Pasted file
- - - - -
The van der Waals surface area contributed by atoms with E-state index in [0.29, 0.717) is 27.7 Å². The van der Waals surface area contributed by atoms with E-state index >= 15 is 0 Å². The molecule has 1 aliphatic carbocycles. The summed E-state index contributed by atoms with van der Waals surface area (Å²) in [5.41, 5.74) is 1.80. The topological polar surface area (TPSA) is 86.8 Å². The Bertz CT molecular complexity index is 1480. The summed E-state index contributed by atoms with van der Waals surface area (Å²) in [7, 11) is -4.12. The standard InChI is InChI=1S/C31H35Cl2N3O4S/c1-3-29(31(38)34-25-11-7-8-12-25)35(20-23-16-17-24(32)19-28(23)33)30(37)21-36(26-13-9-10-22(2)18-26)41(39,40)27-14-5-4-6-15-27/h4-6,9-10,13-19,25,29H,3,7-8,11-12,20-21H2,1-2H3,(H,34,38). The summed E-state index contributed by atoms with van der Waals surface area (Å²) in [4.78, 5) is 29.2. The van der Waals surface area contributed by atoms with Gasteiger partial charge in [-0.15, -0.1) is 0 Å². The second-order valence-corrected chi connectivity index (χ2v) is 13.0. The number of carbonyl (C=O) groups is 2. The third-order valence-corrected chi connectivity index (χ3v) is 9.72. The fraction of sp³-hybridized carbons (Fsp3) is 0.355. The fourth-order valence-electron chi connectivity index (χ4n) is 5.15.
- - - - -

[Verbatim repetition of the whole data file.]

The van der Waals surface area contributed by atoms with E-state index in [0.29, 0.717) is 27.7 Å². The van der Waals surface area contributed by atoms with E-state index >= 15 is 0 Å². The molecule has 1 aliphatic carbocycles. The summed E-state index contributed by atoms with van der Waals surface area (Å²) in [5.41, 5.74) is 1.80. The topological polar surface area (TPSA) is 86.8 Å². The Bertz CT molecular complexity index is 1480. The summed E-state index contributed by atoms with van der Waals surface area (Å²) in [7, 11) is -4.12. The standard InChI is InChI=1S/C31H35Cl2N3O4S/c1-3-29(31(38)34-25-11-7-8-12-25)35(20-23-16-17-24(32)19-28(23)33)30(37)21-36(26-13-9-10-22(2)18-26)41(39,40)27-14-5-4-6-15-27/h4-6,9-10,13-19,25,29H,3,7-8,11-12,20-21H2,1-2H3,(H,34,38). The summed E-state index contributed by atoms with van der Waals surface area (Å²) in [4.78, 5) is 29.2. The van der Waals surface area contributed by atoms with Gasteiger partial charge in [-0.15, -0.1) is 0 Å². The second-order valence-corrected chi connectivity index (χ2v) is 13.0. The number of carbonyl (C=O) groups is 2. The third-order valence-corrected chi connectivity index (χ3v) is 9.72. The fraction of sp³-hybridized carbons (Fsp3) is 0.355. The fourth-order valence-electron chi connectivity index (χ4n) is 5.15.